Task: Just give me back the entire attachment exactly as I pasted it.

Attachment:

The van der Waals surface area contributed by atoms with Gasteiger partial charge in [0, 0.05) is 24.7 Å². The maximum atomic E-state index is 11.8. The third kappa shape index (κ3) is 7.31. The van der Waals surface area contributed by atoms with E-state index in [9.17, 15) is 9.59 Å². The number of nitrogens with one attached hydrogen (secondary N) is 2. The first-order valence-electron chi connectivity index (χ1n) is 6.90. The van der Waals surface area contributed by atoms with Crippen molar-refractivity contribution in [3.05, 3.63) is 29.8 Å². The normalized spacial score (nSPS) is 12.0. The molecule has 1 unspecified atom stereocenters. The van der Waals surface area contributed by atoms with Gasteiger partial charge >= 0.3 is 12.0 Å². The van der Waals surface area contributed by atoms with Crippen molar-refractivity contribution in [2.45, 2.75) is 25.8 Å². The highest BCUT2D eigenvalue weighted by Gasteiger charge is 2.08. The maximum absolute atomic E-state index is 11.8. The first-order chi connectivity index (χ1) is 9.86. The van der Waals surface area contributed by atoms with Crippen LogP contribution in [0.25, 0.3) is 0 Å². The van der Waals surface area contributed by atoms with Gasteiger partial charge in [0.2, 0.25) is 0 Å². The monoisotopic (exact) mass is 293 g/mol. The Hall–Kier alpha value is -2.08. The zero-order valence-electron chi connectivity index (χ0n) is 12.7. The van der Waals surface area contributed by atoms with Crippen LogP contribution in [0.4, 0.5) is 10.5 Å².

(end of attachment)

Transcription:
The van der Waals surface area contributed by atoms with Gasteiger partial charge in [0, 0.05) is 24.7 Å². The maximum atomic E-state index is 11.8. The third kappa shape index (κ3) is 7.31. The van der Waals surface area contributed by atoms with E-state index in [9.17, 15) is 9.59 Å². The number of nitrogens with one attached hydrogen (secondary N) is 2. The first-order valence-electron chi connectivity index (χ1n) is 6.90. The van der Waals surface area contributed by atoms with Crippen molar-refractivity contribution in [3.05, 3.63) is 29.8 Å². The normalized spacial score (nSPS) is 12.0. The molecule has 1 unspecified atom stereocenters. The van der Waals surface area contributed by atoms with Gasteiger partial charge >= 0.3 is 12.0 Å². The van der Waals surface area contributed by atoms with Crippen molar-refractivity contribution in [2.45, 2.75) is 25.8 Å². The highest BCUT2D eigenvalue weighted by Gasteiger charge is 2.08. The maximum absolute atomic E-state index is 11.8. The first-order chi connectivity index (χ1) is 9.86. The van der Waals surface area contributed by atoms with Crippen LogP contribution in [0.25, 0.3) is 0 Å². The van der Waals surface area contributed by atoms with Gasteiger partial charge in [0.2, 0.25) is 0 Å². The monoisotopic (exact) mass is 293 g/mol. The Hall–Kier alpha value is -2.08. The zero-order valence-electron chi connectivity index (χ0n) is 12.7. The van der Waals surface area contributed by atoms with Crippen LogP contribution in [0.4, 0.5) is 10.5 Å².